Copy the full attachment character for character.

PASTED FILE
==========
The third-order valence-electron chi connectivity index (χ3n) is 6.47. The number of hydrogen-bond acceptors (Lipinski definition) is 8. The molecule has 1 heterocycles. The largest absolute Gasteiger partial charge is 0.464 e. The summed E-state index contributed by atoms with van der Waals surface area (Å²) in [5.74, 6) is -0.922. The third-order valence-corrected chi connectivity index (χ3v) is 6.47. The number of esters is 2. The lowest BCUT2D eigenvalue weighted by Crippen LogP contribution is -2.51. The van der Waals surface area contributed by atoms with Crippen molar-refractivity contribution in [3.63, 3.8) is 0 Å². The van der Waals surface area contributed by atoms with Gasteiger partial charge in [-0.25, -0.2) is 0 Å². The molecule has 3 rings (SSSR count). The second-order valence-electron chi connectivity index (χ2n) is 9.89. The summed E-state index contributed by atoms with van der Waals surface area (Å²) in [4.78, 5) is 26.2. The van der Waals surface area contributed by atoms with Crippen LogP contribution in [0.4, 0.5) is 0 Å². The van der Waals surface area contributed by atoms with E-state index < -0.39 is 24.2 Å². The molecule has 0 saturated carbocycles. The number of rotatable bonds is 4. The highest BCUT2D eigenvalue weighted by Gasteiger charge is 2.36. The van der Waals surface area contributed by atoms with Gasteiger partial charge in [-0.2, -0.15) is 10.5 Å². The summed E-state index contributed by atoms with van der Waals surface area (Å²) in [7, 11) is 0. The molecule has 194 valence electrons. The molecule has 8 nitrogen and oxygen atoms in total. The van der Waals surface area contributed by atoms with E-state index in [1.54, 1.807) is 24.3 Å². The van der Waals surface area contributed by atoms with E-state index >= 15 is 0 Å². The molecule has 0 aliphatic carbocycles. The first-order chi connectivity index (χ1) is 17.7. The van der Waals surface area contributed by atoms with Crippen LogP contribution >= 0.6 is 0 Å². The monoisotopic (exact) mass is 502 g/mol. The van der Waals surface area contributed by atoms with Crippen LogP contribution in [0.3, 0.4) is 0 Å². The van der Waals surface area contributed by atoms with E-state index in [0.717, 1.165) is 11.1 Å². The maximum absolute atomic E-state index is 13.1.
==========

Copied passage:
The third-order valence-electron chi connectivity index (χ3n) is 6.47. The number of hydrogen-bond acceptors (Lipinski definition) is 8. The molecule has 1 heterocycles. The largest absolute Gasteiger partial charge is 0.464 e. The summed E-state index contributed by atoms with van der Waals surface area (Å²) in [5.74, 6) is -0.922. The third-order valence-corrected chi connectivity index (χ3v) is 6.47. The number of esters is 2. The lowest BCUT2D eigenvalue weighted by Crippen LogP contribution is -2.51. The van der Waals surface area contributed by atoms with Crippen molar-refractivity contribution in [3.63, 3.8) is 0 Å². The van der Waals surface area contributed by atoms with Gasteiger partial charge in [-0.25, -0.2) is 0 Å². The molecule has 3 rings (SSSR count). The second-order valence-electron chi connectivity index (χ2n) is 9.89. The summed E-state index contributed by atoms with van der Waals surface area (Å²) in [4.78, 5) is 26.2. The van der Waals surface area contributed by atoms with Crippen LogP contribution in [0.4, 0.5) is 0 Å². The van der Waals surface area contributed by atoms with E-state index < -0.39 is 24.2 Å². The molecule has 0 saturated carbocycles. The number of rotatable bonds is 4. The highest BCUT2D eigenvalue weighted by Gasteiger charge is 2.36. The van der Waals surface area contributed by atoms with Gasteiger partial charge in [-0.2, -0.15) is 10.5 Å². The summed E-state index contributed by atoms with van der Waals surface area (Å²) in [7, 11) is 0. The molecule has 194 valence electrons. The molecule has 8 nitrogen and oxygen atoms in total. The van der Waals surface area contributed by atoms with E-state index in [1.54, 1.807) is 24.3 Å². The van der Waals surface area contributed by atoms with E-state index >= 15 is 0 Å². The molecule has 0 aliphatic carbocycles. The first-order chi connectivity index (χ1) is 17.7. The van der Waals surface area contributed by atoms with Crippen LogP contribution >= 0.6 is 0 Å². The monoisotopic (exact) mass is 502 g/mol. The van der Waals surface area contributed by atoms with Crippen LogP contribution in [0.3, 0.4) is 0 Å². The van der Waals surface area contributed by atoms with E-state index in [0.717, 1.165) is 11.1 Å². The maximum absolute atomic E-state index is 13.1.